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Geology/Geochemist Requirements


This is Danny again,and I read online that having a PH. D. allows the Geochemist to do higher level research than having a bachelor's or master's. My question is what higher level research do you perform? Thank you!


What you need to understand about that statement is this.

The bachelors degree of science teaches you subject matter, or course material.  It does not teach you problem solving skills.  You learn the stuff you could consider your tools.

The Masters degree is where you learn more about your tools and how to apply them to problem solving by working on research.  You learn how to research and plan a study, by seeing what people have done on the subject before you, and how you can build on that and advance the knowledge of that subject. Then you learn how to carry the research and see it to a conclusion, and how to report your findings.  You do this in your thesis.

The PhD is more of the same, just Piled Higher and Deeper...PHD get it?  Actually the joke goes BS for Bull S--t, MS  More of the Same, the PHD...Piled Higher...etc.

Anyway, the PhD candidate does a dissertation on a subject.  It should be a comprehensive study of a unique subject.  Often the research consumes all of two years, while the MS research work is only a fraction of the two years it takes to earn it, the rest is advanced classroom work.  For both the MS and PhD candidates, most learning comes from mentoring under your thesis or dissertation advisors who give you first hand tutoring on research and problem solving.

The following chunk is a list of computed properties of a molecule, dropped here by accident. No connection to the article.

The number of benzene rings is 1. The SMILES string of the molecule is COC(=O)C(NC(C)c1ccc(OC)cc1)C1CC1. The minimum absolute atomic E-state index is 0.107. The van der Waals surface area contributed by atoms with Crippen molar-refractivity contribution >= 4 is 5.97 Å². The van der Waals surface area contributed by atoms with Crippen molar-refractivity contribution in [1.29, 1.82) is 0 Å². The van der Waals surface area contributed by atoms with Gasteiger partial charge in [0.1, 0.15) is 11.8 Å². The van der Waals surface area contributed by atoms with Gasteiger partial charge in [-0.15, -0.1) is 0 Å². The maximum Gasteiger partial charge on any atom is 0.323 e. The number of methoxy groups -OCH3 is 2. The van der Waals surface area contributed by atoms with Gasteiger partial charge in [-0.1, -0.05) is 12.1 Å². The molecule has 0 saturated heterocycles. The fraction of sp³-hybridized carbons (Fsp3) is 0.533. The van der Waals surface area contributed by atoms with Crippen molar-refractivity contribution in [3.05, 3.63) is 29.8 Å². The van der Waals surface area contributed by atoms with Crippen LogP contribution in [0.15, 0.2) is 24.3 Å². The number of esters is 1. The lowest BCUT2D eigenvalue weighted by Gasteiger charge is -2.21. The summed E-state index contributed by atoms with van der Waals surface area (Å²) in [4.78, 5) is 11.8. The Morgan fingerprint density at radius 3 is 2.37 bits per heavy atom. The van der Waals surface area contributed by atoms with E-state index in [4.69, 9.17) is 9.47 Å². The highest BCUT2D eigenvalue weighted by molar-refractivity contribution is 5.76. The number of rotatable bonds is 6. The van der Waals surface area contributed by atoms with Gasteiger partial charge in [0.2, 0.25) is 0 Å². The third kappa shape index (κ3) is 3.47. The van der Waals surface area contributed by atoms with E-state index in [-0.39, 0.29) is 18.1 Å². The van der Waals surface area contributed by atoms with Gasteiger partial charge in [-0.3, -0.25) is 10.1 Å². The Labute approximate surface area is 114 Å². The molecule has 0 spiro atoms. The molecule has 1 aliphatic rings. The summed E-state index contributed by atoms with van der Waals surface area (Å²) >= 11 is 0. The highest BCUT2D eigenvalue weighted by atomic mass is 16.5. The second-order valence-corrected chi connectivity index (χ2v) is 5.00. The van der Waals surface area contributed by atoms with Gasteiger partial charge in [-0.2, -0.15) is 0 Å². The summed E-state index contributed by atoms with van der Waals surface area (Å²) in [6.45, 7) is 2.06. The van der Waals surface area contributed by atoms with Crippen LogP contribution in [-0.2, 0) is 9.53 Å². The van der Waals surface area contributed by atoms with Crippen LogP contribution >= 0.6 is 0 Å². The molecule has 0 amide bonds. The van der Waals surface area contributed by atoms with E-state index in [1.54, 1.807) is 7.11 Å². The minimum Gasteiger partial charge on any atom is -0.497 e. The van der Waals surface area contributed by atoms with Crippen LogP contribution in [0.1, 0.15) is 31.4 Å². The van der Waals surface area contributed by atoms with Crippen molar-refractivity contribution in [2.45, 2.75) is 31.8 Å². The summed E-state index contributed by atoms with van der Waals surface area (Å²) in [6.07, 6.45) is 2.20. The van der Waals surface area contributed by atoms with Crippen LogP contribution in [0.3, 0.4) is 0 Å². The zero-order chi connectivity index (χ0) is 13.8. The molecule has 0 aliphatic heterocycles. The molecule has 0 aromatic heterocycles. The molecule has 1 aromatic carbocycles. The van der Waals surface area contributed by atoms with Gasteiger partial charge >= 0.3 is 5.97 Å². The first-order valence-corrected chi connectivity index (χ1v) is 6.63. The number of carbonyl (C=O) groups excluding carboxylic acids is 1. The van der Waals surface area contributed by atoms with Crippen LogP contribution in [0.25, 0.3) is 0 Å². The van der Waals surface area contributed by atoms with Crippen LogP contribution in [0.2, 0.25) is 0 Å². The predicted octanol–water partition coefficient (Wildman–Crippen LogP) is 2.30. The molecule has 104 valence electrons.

So going back to the statement, you cite, you can see why it is true.  The PhD that someone has confirs on them the assumption that they know how to do research and they can apply for grants to carry out longterm and high level research from governments and institutions.

For instance, a hospital might hire a PhD in microbiology to do research for a specific number of years on the application of some family of microbes for use in medical treatments.  Oil companies hire PhD scientists to work on developing new products from oil.